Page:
Heart disease is very common in the United States and can often lead to congestive heart failure or CHF. This condition occurs when the heart fails to function properly and not enough oxygen-enriched blood is pumped throughout the body. It can be caused by many different things including various types of heart disease and stroke. As CHF progresses, the symptoms become much worse and the prognosis more dire. Knowing the warning signs is vital to living a long and happy life.
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Causes of Congestive Heart Failure
Congestive heart failure can be caused by many different things including high blood pressure, coronary artery disease and heart disorders such as malformed valves. Sometimes, viral infections can cause the heart muscle to stiffen. Abusing alcohol can also lead to CHF.
Shortness of Breath
Shortness of breath is a fairly common symptom of congestive heart failure at all stages. However, it can worsen severely when the disease is in its advanced stages. You will notice that you have trouble breathing when exerting yourself at first, but then it will likely show up even when you're at rest, especially when lying flat.
Swelling is a common symptom of CHF. The legs and ankles are especially subject to swelling. This is due to the fact that the extremities tend to fill up with fluid in CHF patients. Sometimes, the abdomen can swell as well. Weight gain in general is also indicative of congestive heart failure.
While fatigue is a symptom of all sorts of conditions and ailments, if you have been diagnosed with congestive heart failure, extreme fatigue and feelings of weakness can be a sign of the end-stage disease. If you feel unbearably tired, seek medical attention right away.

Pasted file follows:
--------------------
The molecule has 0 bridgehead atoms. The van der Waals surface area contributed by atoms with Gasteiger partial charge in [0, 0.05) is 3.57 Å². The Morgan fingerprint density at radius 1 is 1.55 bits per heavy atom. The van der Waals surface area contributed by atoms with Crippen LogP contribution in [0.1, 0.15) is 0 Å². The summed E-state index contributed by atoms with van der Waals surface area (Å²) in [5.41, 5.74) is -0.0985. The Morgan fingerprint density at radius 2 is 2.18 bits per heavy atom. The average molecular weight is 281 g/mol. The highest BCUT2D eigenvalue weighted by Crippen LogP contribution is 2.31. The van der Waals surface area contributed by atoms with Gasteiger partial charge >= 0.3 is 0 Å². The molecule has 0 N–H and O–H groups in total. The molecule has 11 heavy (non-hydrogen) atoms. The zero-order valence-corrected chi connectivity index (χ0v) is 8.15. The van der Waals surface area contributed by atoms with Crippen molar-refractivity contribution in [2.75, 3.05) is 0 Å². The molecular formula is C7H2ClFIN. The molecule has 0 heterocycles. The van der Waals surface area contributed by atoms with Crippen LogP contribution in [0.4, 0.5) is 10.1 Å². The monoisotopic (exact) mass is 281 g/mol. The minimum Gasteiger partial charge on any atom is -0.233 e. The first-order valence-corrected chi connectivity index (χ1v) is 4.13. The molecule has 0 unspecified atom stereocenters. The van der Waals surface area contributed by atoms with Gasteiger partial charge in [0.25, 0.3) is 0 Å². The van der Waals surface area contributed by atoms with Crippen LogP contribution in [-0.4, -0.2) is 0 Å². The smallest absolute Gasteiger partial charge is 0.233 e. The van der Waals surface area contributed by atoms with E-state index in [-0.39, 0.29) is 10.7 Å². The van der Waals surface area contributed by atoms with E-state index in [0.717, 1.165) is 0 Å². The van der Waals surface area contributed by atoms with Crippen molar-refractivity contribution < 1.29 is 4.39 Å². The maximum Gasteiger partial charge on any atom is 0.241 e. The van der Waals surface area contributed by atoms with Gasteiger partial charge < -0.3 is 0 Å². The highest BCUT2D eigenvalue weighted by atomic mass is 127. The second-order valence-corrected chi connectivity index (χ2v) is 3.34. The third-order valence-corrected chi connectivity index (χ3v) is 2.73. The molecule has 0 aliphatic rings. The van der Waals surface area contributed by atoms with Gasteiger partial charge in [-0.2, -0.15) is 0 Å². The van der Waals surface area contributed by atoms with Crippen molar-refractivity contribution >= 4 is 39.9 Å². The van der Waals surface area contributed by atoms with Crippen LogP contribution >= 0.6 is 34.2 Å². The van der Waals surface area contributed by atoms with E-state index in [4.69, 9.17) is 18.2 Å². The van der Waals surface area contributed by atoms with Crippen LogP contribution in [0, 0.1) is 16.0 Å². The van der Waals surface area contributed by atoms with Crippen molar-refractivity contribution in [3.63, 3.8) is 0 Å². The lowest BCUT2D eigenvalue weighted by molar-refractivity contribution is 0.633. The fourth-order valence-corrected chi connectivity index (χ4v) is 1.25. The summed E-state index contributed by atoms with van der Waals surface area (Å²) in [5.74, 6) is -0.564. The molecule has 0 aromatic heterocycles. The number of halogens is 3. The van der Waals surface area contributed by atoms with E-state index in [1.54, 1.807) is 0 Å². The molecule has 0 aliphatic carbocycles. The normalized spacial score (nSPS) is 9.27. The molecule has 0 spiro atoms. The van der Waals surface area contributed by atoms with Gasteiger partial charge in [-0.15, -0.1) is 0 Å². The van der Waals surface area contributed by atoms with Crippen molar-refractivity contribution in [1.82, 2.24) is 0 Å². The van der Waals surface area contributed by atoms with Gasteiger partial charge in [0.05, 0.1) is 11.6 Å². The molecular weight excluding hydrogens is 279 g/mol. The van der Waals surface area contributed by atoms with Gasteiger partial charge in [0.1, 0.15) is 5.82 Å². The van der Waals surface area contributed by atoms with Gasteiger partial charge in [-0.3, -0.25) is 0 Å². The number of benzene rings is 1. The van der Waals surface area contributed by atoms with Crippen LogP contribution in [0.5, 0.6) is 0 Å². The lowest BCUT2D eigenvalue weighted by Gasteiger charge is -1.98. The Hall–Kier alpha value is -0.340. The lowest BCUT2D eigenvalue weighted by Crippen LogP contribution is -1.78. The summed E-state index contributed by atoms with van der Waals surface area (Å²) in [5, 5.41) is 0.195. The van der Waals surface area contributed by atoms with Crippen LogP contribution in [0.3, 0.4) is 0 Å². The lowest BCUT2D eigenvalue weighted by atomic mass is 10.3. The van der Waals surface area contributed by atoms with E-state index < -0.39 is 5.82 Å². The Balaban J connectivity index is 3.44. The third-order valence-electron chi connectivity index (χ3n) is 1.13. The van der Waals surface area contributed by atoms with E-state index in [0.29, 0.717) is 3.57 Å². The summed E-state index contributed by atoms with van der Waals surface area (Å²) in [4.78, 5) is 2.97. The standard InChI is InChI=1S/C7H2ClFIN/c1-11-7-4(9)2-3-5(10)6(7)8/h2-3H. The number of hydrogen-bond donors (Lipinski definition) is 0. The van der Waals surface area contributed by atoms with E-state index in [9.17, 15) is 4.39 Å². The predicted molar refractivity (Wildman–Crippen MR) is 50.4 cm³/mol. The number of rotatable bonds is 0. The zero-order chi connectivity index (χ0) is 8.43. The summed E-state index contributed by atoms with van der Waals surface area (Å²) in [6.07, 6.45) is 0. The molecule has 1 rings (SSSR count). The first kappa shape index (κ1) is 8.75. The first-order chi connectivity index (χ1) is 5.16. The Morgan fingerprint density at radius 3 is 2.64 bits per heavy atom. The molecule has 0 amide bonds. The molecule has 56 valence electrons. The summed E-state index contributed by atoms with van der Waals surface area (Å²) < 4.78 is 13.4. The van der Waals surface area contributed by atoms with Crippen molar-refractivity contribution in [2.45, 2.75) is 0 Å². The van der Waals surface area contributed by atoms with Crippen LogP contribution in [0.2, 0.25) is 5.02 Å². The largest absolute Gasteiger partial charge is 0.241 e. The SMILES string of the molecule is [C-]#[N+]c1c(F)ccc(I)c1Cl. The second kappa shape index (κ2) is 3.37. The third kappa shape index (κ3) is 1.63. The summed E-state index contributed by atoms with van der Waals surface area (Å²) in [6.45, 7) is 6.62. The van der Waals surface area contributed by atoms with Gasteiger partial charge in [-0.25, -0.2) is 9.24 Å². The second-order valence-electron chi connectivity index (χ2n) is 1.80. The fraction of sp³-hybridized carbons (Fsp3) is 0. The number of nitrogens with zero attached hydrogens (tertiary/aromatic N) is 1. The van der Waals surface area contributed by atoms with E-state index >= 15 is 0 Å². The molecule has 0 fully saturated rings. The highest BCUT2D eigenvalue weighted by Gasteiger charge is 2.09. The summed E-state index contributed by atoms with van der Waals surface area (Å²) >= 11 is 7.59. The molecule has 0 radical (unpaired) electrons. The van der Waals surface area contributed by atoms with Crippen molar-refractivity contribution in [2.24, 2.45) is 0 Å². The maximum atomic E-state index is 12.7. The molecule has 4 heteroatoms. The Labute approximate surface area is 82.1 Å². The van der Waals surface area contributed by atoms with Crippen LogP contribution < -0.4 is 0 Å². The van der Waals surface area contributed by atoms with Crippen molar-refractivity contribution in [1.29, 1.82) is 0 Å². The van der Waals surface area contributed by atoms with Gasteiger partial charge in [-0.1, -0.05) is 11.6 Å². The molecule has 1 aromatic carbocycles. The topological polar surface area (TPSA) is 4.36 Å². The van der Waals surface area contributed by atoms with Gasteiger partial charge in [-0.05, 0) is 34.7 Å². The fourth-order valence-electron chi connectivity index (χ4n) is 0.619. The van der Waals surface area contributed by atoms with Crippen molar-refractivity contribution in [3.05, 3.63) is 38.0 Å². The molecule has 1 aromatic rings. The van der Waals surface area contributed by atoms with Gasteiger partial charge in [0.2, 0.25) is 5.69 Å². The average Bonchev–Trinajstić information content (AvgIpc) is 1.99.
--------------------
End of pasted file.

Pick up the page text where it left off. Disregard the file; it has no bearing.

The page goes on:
Many congestive heart failure patients suffer from a chronic cough. It might be dry, however, more often than not it is a cough that produces mucus. Sometimes, this cough results in bloody mucus. The coughing is caused by the build up of fluid in the lungs.
Less Urine Production
One of the common problems associated with CHF is the build up of fluid in the body. Quite simply, the body no longer eliminates fluids as quickly or as efficiently as before. This can cause a reduction of the amount of urine produced each time you go to the bathroom. This is also the culprit behind the swelling mentioned earlier.
Most people with congestive heart failure have suffered some sort of heart damage in the past whether it's from high blood pressure, a heart attack or a viral infection. This damage leaves the heart weakened and if enough damage is done, you might develop an arrhythmia, or an irregular heartbeat. Unfortunately, many patients with advanced stage CHF end up dying from the heart suddenly stopping due to arrhythmia.
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